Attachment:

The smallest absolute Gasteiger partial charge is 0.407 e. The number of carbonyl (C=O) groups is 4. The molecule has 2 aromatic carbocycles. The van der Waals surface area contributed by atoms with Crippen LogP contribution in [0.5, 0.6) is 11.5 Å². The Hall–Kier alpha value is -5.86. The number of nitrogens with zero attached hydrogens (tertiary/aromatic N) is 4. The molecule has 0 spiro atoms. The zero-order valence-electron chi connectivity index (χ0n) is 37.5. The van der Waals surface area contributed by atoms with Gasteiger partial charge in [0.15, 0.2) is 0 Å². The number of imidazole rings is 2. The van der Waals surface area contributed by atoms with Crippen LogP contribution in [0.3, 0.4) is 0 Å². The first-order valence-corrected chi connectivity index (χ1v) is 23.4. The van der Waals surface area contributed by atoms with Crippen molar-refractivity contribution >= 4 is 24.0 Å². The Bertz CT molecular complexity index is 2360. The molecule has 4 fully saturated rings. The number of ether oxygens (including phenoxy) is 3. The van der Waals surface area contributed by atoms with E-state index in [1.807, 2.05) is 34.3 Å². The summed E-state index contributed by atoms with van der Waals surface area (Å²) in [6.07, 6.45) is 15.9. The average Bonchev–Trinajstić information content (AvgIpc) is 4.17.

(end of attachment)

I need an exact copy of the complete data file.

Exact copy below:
The smallest absolute Gasteiger partial charge is 0.407 e. The number of carbonyl (C=O) groups is 4. The molecule has 2 aromatic carbocycles. The van der Waals surface area contributed by atoms with Crippen LogP contribution in [0.5, 0.6) is 11.5 Å². The Hall–Kier alpha value is -5.86. The number of nitrogens with zero attached hydrogens (tertiary/aromatic N) is 4. The molecule has 0 spiro atoms. The zero-order valence-electron chi connectivity index (χ0n) is 37.5. The van der Waals surface area contributed by atoms with Gasteiger partial charge in [0.15, 0.2) is 0 Å². The number of imidazole rings is 2. The van der Waals surface area contributed by atoms with Crippen LogP contribution in [0.3, 0.4) is 0 Å². The first-order valence-corrected chi connectivity index (χ1v) is 23.4. The van der Waals surface area contributed by atoms with Crippen molar-refractivity contribution >= 4 is 24.0 Å². The Bertz CT molecular complexity index is 2360. The molecule has 4 fully saturated rings. The number of ether oxygens (including phenoxy) is 3. The van der Waals surface area contributed by atoms with E-state index in [1.807, 2.05) is 34.3 Å². The summed E-state index contributed by atoms with van der Waals surface area (Å²) in [6.07, 6.45) is 15.9. The average Bonchev–Trinajstić information content (AvgIpc) is 4.17.